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We saw and heard a waterfall, but couldn’t get through the underbrush to get close. Plentiful birds, spiders, insects, lizards, and evidence of other wildlife kept us searching and entertained. The scenery was gorgeous, the basalt columns beautiful, and amazingly, the traffic overhead was negligible.

Two thumbs up!

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The Plank – 10 Steps to Success

My idea of a perfectly-formed plank.

By Angie Quantrell

No. Not that kind. The exercise kind. Planks are hard to do.

I don’t like them.

Does anyone really like them? This is what it looks like when I try to do a plank.

1. Gear up. Avoid doing planks following a recent meal.

2. Collapse to floor level.

3. Set timer. Otherwise, I will be positive that 15 seconds is a full complete minute.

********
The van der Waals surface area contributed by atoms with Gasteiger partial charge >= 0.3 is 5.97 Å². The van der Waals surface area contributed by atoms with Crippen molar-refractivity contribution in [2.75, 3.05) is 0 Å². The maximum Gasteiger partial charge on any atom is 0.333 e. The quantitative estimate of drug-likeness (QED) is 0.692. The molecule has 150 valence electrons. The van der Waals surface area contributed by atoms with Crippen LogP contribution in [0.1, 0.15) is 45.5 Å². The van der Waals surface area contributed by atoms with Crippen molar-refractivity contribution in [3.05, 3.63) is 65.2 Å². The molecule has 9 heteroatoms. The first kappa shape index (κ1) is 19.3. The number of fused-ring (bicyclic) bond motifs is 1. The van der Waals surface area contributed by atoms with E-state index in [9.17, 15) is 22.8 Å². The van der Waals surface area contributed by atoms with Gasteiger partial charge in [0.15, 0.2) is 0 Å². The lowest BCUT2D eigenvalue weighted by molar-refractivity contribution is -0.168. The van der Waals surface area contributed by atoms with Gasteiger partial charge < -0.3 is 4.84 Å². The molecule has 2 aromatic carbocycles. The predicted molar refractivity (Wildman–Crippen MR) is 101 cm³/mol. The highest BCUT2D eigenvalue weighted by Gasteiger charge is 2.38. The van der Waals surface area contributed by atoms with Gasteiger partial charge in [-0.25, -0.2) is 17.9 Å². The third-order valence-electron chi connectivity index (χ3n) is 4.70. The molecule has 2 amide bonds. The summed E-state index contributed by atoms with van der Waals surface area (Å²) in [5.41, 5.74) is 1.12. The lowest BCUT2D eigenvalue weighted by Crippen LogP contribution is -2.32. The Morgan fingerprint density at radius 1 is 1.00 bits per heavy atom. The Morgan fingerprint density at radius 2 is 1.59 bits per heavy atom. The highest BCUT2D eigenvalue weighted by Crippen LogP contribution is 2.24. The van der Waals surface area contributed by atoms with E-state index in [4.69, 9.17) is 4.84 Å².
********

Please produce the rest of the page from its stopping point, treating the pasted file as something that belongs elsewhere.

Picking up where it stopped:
4. Start timer.

5. Assume position. Elbows and forearms on floor. Toes on floor. Nothing else on floor.

6. Tighten stomach, back, and buttock muscles.

7. Immediately begin to breathe harder. At 5 seconds in, notice trembling limbs.

8. Sweat.

9. Fight the feeling of giving up or falling on my face.

10. At 30 seconds, convince self to keep going. Or pause for a rest (I like that one better).

1 minute? DONE.

What a workout!

I’m sure I’m not the only one who experiences these physical manifestations of pain when doing a plank. I mean really, shouldn’t a 53 year-old be able to handle this?

True, I haven’t even done a sit-up since, well, I don’t know when. Maybe shortly after my last baby was born. She’s 25. Years-old. Wanna know an embarassing fact? When I started this new build-core-strength-workout-program I could NOT do one sit-up. Not one, folks.

But I digress.

Planks are not fun, easy, or pleasant. But I have to admit to a certain joy in knowing that I can hang in there and do a minute. On most days.

Care to join me? On to sit-ups.

What is your most hated, feared, or dreaded exercise? Let’s commiserate.

Planks AND flowers.